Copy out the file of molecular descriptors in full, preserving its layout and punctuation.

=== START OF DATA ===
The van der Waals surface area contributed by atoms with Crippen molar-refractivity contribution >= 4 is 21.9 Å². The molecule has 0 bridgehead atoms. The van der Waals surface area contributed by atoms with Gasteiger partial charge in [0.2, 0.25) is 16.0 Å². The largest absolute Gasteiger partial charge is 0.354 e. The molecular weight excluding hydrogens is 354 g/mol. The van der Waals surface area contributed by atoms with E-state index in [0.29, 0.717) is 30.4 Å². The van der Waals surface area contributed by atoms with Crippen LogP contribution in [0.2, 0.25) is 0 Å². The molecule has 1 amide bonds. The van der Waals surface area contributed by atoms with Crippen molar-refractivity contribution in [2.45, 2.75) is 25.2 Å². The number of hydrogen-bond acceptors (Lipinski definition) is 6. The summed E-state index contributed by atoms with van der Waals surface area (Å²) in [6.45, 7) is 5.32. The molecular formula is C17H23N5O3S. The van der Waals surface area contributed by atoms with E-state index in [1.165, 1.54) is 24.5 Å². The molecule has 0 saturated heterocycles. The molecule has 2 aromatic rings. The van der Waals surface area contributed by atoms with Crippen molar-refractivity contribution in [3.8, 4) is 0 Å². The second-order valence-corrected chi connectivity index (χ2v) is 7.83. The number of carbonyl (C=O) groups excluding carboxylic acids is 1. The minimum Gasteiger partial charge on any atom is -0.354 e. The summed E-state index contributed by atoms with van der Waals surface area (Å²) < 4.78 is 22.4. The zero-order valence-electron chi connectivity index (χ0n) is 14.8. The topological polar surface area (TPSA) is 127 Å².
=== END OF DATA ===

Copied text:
The van der Waals surface area contributed by atoms with Crippen molar-refractivity contribution >= 4 is 21.9 Å². The molecule has 0 bridgehead atoms. The van der Waals surface area contributed by atoms with Gasteiger partial charge in [0.2, 0.25) is 16.0 Å². The largest absolute Gasteiger partial charge is 0.354 e. The molecular weight excluding hydrogens is 354 g/mol. The van der Waals surface area contributed by atoms with E-state index in [0.29, 0.717) is 30.4 Å². The van der Waals surface area contributed by atoms with Crippen LogP contribution in [0.2, 0.25) is 0 Å². The molecule has 1 amide bonds. The van der Waals surface area contributed by atoms with Crippen molar-refractivity contribution in [2.45, 2.75) is 25.2 Å². The number of hydrogen-bond acceptors (Lipinski definition) is 6. The summed E-state index contributed by atoms with van der Waals surface area (Å²) in [6.45, 7) is 5.32. The molecular formula is C17H23N5O3S. The van der Waals surface area contributed by atoms with E-state index in [1.165, 1.54) is 24.5 Å². The molecule has 0 saturated heterocycles. The molecule has 2 aromatic rings. The van der Waals surface area contributed by atoms with Crippen molar-refractivity contribution in [3.8, 4) is 0 Å². The second-order valence-corrected chi connectivity index (χ2v) is 7.83. The number of carbonyl (C=O) groups excluding carboxylic acids is 1. The minimum Gasteiger partial charge on any atom is -0.354 e. The summed E-state index contributed by atoms with van der Waals surface area (Å²) < 4.78 is 22.4. The zero-order valence-electron chi connectivity index (χ0n) is 14.8. The topological polar surface area (TPSA) is 127 Å².